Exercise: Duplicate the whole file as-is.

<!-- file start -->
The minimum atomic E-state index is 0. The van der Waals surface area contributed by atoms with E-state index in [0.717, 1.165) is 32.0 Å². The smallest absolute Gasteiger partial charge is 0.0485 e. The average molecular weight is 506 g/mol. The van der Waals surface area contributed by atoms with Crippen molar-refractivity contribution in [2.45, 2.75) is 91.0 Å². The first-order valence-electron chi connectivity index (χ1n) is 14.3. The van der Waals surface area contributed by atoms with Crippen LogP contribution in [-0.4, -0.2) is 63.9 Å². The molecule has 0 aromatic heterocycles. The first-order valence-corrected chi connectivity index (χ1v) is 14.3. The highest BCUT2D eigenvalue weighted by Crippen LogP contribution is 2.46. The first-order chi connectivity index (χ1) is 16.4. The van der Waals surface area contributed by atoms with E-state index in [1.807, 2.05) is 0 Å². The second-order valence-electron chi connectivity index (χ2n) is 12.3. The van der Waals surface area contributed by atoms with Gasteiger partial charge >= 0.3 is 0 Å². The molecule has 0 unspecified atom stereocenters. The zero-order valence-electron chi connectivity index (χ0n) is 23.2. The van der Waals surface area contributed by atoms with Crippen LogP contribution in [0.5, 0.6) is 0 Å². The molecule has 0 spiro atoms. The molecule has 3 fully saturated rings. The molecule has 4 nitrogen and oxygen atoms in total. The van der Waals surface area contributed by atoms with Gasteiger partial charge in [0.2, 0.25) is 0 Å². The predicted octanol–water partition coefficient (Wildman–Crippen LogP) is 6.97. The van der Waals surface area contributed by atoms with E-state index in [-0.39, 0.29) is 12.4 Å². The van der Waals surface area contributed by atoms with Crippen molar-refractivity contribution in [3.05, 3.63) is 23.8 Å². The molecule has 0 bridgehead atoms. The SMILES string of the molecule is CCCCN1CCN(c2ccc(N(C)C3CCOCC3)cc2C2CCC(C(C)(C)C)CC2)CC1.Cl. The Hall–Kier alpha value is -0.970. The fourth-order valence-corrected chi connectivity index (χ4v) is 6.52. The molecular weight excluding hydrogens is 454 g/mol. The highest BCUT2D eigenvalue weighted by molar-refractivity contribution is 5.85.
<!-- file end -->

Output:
The minimum atomic E-state index is 0. The van der Waals surface area contributed by atoms with E-state index in [0.717, 1.165) is 32.0 Å². The smallest absolute Gasteiger partial charge is 0.0485 e. The average molecular weight is 506 g/mol. The van der Waals surface area contributed by atoms with Crippen molar-refractivity contribution in [2.45, 2.75) is 91.0 Å². The first-order valence-electron chi connectivity index (χ1n) is 14.3. The van der Waals surface area contributed by atoms with Crippen LogP contribution in [-0.4, -0.2) is 63.9 Å². The molecule has 0 aromatic heterocycles. The first-order valence-corrected chi connectivity index (χ1v) is 14.3. The highest BCUT2D eigenvalue weighted by Crippen LogP contribution is 2.46. The first-order chi connectivity index (χ1) is 16.4. The van der Waals surface area contributed by atoms with E-state index in [1.807, 2.05) is 0 Å². The second-order valence-electron chi connectivity index (χ2n) is 12.3. The van der Waals surface area contributed by atoms with Gasteiger partial charge >= 0.3 is 0 Å². The molecule has 0 unspecified atom stereocenters. The zero-order valence-electron chi connectivity index (χ0n) is 23.2. The van der Waals surface area contributed by atoms with Crippen LogP contribution in [0.5, 0.6) is 0 Å². The molecule has 0 spiro atoms. The molecule has 3 fully saturated rings. The molecule has 4 nitrogen and oxygen atoms in total. The van der Waals surface area contributed by atoms with Gasteiger partial charge in [0.2, 0.25) is 0 Å². The predicted octanol–water partition coefficient (Wildman–Crippen LogP) is 6.97. The van der Waals surface area contributed by atoms with E-state index in [-0.39, 0.29) is 12.4 Å². The van der Waals surface area contributed by atoms with Crippen molar-refractivity contribution in [3.05, 3.63) is 23.8 Å². The molecule has 0 bridgehead atoms. The SMILES string of the molecule is CCCCN1CCN(c2ccc(N(C)C3CCOCC3)cc2C2CCC(C(C)(C)C)CC2)CC1.Cl. The Hall–Kier alpha value is -0.970. The fourth-order valence-corrected chi connectivity index (χ4v) is 6.52. The molecular weight excluding hydrogens is 454 g/mol. The highest BCUT2D eigenvalue weighted by molar-refractivity contribution is 5.85.